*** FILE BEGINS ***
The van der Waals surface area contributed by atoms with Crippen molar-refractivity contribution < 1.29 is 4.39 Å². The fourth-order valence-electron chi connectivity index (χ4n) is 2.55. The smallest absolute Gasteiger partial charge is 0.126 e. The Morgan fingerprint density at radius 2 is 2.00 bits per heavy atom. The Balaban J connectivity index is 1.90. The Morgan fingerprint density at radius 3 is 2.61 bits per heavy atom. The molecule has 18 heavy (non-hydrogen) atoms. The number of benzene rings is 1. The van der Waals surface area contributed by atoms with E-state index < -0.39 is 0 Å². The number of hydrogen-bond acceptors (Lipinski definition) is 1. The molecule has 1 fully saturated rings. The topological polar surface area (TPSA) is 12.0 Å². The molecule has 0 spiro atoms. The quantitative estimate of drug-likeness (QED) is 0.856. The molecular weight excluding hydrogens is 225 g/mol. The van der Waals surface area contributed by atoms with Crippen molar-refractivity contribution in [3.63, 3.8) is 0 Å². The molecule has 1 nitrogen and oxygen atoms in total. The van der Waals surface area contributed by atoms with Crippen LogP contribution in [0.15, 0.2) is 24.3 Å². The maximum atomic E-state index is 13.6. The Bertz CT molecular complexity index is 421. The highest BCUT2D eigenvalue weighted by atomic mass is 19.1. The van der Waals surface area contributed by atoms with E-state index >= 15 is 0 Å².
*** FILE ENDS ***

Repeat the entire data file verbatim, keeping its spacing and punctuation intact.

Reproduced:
The van der Waals surface area contributed by atoms with Crippen molar-refractivity contribution < 1.29 is 4.39 Å². The fourth-order valence-electron chi connectivity index (χ4n) is 2.55. The smallest absolute Gasteiger partial charge is 0.126 e. The Morgan fingerprint density at radius 2 is 2.00 bits per heavy atom. The Balaban J connectivity index is 1.90. The Morgan fingerprint density at radius 3 is 2.61 bits per heavy atom. The molecule has 18 heavy (non-hydrogen) atoms. The number of benzene rings is 1. The van der Waals surface area contributed by atoms with E-state index < -0.39 is 0 Å². The number of hydrogen-bond acceptors (Lipinski definition) is 1. The molecule has 1 fully saturated rings. The topological polar surface area (TPSA) is 12.0 Å². The molecule has 0 spiro atoms. The quantitative estimate of drug-likeness (QED) is 0.856. The molecular weight excluding hydrogens is 225 g/mol. The van der Waals surface area contributed by atoms with Crippen molar-refractivity contribution in [3.63, 3.8) is 0 Å². The molecule has 1 nitrogen and oxygen atoms in total. The van der Waals surface area contributed by atoms with Crippen LogP contribution in [0.15, 0.2) is 24.3 Å². The maximum atomic E-state index is 13.6. The Bertz CT molecular complexity index is 421. The highest BCUT2D eigenvalue weighted by atomic mass is 19.1. The van der Waals surface area contributed by atoms with E-state index >= 15 is 0 Å².